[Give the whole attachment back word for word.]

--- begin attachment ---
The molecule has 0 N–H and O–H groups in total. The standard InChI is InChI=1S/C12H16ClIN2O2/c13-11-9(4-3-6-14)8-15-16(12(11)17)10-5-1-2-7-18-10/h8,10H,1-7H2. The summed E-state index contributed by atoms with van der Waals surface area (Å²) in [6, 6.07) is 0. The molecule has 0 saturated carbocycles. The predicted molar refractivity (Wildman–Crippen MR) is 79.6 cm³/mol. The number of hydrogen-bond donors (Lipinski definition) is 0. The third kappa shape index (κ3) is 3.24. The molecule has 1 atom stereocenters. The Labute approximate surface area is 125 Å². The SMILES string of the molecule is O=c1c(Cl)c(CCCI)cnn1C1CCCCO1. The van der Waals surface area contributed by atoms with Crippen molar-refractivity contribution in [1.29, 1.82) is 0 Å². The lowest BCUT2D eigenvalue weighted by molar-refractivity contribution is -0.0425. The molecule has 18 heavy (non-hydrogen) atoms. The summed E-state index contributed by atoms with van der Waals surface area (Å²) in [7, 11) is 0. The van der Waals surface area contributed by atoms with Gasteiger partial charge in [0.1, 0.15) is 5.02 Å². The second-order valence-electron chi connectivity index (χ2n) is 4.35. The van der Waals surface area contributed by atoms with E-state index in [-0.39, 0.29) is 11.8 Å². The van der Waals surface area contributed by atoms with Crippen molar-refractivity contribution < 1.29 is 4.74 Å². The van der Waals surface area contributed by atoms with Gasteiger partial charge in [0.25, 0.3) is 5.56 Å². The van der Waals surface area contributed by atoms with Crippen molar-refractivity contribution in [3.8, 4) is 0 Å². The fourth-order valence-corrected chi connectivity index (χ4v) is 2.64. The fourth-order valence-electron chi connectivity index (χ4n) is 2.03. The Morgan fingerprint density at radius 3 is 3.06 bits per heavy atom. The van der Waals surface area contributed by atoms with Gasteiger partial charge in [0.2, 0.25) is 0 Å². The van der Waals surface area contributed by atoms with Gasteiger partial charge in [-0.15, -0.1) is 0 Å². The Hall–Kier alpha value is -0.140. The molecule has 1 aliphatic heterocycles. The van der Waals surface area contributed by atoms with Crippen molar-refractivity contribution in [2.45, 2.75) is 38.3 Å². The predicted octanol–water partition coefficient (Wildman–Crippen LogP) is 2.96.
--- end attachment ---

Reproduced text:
The molecule has 0 N–H and O–H groups in total. The standard InChI is InChI=1S/C12H16ClIN2O2/c13-11-9(4-3-6-14)8-15-16(12(11)17)10-5-1-2-7-18-10/h8,10H,1-7H2. The summed E-state index contributed by atoms with van der Waals surface area (Å²) in [6, 6.07) is 0. The molecule has 0 saturated carbocycles. The predicted molar refractivity (Wildman–Crippen MR) is 79.6 cm³/mol. The number of hydrogen-bond donors (Lipinski definition) is 0. The third kappa shape index (κ3) is 3.24. The molecule has 1 atom stereocenters. The Labute approximate surface area is 125 Å². The SMILES string of the molecule is O=c1c(Cl)c(CCCI)cnn1C1CCCCO1. The van der Waals surface area contributed by atoms with Crippen molar-refractivity contribution in [1.29, 1.82) is 0 Å². The lowest BCUT2D eigenvalue weighted by molar-refractivity contribution is -0.0425. The molecule has 18 heavy (non-hydrogen) atoms. The summed E-state index contributed by atoms with van der Waals surface area (Å²) in [7, 11) is 0. The van der Waals surface area contributed by atoms with Gasteiger partial charge in [0.1, 0.15) is 5.02 Å². The second-order valence-electron chi connectivity index (χ2n) is 4.35. The van der Waals surface area contributed by atoms with E-state index in [-0.39, 0.29) is 11.8 Å². The van der Waals surface area contributed by atoms with Crippen molar-refractivity contribution < 1.29 is 4.74 Å². The van der Waals surface area contributed by atoms with Gasteiger partial charge in [0.25, 0.3) is 5.56 Å². The van der Waals surface area contributed by atoms with Crippen molar-refractivity contribution in [3.8, 4) is 0 Å². The fourth-order valence-corrected chi connectivity index (χ4v) is 2.64. The fourth-order valence-electron chi connectivity index (χ4n) is 2.03. The Morgan fingerprint density at radius 3 is 3.06 bits per heavy atom. The van der Waals surface area contributed by atoms with Gasteiger partial charge in [0.2, 0.25) is 0 Å². The van der Waals surface area contributed by atoms with Gasteiger partial charge in [-0.15, -0.1) is 0 Å². The Hall–Kier alpha value is -0.140. The molecule has 1 aliphatic heterocycles. The van der Waals surface area contributed by atoms with Crippen molar-refractivity contribution in [2.45, 2.75) is 38.3 Å². The predicted octanol–water partition coefficient (Wildman–Crippen LogP) is 2.96.